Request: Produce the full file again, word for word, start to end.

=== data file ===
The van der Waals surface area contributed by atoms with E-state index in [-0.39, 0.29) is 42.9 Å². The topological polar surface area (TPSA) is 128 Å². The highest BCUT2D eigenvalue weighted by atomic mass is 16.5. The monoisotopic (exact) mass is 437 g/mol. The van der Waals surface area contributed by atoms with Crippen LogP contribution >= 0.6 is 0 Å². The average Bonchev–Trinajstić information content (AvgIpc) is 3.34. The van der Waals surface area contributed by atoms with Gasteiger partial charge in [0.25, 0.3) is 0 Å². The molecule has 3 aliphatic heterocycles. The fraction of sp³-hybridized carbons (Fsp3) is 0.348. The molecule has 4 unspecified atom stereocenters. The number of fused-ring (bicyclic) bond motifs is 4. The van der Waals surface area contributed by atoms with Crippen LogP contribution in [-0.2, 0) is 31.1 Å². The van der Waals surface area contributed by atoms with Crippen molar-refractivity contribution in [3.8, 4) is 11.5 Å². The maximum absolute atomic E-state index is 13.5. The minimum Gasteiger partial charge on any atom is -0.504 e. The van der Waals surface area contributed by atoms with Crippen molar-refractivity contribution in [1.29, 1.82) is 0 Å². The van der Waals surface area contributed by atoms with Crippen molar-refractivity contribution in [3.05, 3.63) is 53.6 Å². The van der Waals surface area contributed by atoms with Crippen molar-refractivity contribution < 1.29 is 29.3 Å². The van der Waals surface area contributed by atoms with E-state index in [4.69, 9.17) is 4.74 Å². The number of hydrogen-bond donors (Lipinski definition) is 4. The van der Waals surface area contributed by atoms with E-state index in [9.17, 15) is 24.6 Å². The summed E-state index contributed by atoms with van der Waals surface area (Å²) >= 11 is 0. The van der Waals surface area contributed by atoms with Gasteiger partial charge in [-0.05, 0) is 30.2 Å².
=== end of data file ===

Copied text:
The van der Waals surface area contributed by atoms with E-state index in [-0.39, 0.29) is 42.9 Å². The topological polar surface area (TPSA) is 128 Å². The highest BCUT2D eigenvalue weighted by atomic mass is 16.5. The monoisotopic (exact) mass is 437 g/mol. The van der Waals surface area contributed by atoms with Crippen LogP contribution >= 0.6 is 0 Å². The average Bonchev–Trinajstić information content (AvgIpc) is 3.34. The van der Waals surface area contributed by atoms with Gasteiger partial charge in [0.25, 0.3) is 0 Å². The molecule has 3 aliphatic heterocycles. The fraction of sp³-hybridized carbons (Fsp3) is 0.348. The molecule has 4 unspecified atom stereocenters. The number of fused-ring (bicyclic) bond motifs is 4. The van der Waals surface area contributed by atoms with Crippen LogP contribution in [-0.2, 0) is 31.1 Å². The van der Waals surface area contributed by atoms with Crippen molar-refractivity contribution in [3.8, 4) is 11.5 Å². The maximum absolute atomic E-state index is 13.5. The minimum Gasteiger partial charge on any atom is -0.504 e. The van der Waals surface area contributed by atoms with Crippen molar-refractivity contribution in [1.29, 1.82) is 0 Å². The van der Waals surface area contributed by atoms with Crippen molar-refractivity contribution in [3.05, 3.63) is 53.6 Å². The van der Waals surface area contributed by atoms with Crippen molar-refractivity contribution < 1.29 is 29.3 Å². The van der Waals surface area contributed by atoms with E-state index in [4.69, 9.17) is 4.74 Å². The number of hydrogen-bond donors (Lipinski definition) is 4. The van der Waals surface area contributed by atoms with E-state index in [9.17, 15) is 24.6 Å². The summed E-state index contributed by atoms with van der Waals surface area (Å²) >= 11 is 0. The van der Waals surface area contributed by atoms with Gasteiger partial charge in [-0.05, 0) is 30.2 Å².